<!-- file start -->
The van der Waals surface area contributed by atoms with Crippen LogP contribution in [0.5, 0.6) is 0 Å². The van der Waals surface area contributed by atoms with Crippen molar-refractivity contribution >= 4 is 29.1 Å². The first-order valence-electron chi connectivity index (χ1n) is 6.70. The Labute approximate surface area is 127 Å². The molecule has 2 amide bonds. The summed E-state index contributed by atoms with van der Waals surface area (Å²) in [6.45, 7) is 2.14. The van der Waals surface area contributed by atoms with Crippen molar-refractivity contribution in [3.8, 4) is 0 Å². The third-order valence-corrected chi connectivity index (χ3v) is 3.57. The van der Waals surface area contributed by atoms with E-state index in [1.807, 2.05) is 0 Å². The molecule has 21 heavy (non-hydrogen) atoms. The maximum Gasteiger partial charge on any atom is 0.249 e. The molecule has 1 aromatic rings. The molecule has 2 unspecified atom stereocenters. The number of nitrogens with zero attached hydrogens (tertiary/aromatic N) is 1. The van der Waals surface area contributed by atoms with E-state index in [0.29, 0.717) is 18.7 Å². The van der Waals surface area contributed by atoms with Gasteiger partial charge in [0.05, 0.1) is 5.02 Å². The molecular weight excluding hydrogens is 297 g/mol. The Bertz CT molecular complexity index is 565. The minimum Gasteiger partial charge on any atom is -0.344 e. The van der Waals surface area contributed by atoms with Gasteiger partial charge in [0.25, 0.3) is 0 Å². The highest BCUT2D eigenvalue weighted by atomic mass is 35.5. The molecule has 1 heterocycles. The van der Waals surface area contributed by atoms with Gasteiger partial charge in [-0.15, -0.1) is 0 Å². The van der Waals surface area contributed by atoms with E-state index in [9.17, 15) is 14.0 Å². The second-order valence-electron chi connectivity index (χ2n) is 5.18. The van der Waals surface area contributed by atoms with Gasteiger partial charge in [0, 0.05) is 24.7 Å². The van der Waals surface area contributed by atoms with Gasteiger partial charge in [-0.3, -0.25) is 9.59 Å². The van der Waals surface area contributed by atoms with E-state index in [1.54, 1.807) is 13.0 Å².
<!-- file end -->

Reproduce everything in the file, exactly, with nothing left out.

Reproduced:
The van der Waals surface area contributed by atoms with Crippen LogP contribution in [0.5, 0.6) is 0 Å². The van der Waals surface area contributed by atoms with Crippen molar-refractivity contribution >= 4 is 29.1 Å². The first-order valence-electron chi connectivity index (χ1n) is 6.70. The Labute approximate surface area is 127 Å². The molecule has 2 amide bonds. The summed E-state index contributed by atoms with van der Waals surface area (Å²) in [6.45, 7) is 2.14. The van der Waals surface area contributed by atoms with Crippen molar-refractivity contribution in [3.8, 4) is 0 Å². The third-order valence-corrected chi connectivity index (χ3v) is 3.57. The van der Waals surface area contributed by atoms with E-state index in [1.807, 2.05) is 0 Å². The molecule has 21 heavy (non-hydrogen) atoms. The maximum Gasteiger partial charge on any atom is 0.249 e. The molecule has 1 aromatic rings. The molecule has 2 unspecified atom stereocenters. The number of nitrogens with zero attached hydrogens (tertiary/aromatic N) is 1. The van der Waals surface area contributed by atoms with E-state index in [0.29, 0.717) is 18.7 Å². The van der Waals surface area contributed by atoms with Gasteiger partial charge in [0.05, 0.1) is 5.02 Å². The molecular weight excluding hydrogens is 297 g/mol. The Bertz CT molecular complexity index is 565. The minimum Gasteiger partial charge on any atom is -0.344 e. The van der Waals surface area contributed by atoms with Gasteiger partial charge in [0.25, 0.3) is 0 Å². The highest BCUT2D eigenvalue weighted by atomic mass is 35.5. The molecule has 1 heterocycles. The van der Waals surface area contributed by atoms with Gasteiger partial charge in [-0.15, -0.1) is 0 Å². The van der Waals surface area contributed by atoms with E-state index in [9.17, 15) is 14.0 Å². The second-order valence-electron chi connectivity index (χ2n) is 5.18. The van der Waals surface area contributed by atoms with Gasteiger partial charge in [0, 0.05) is 24.7 Å². The van der Waals surface area contributed by atoms with Gasteiger partial charge in [-0.3, -0.25) is 9.59 Å². The van der Waals surface area contributed by atoms with E-state index in [1.54, 1.807) is 13.0 Å².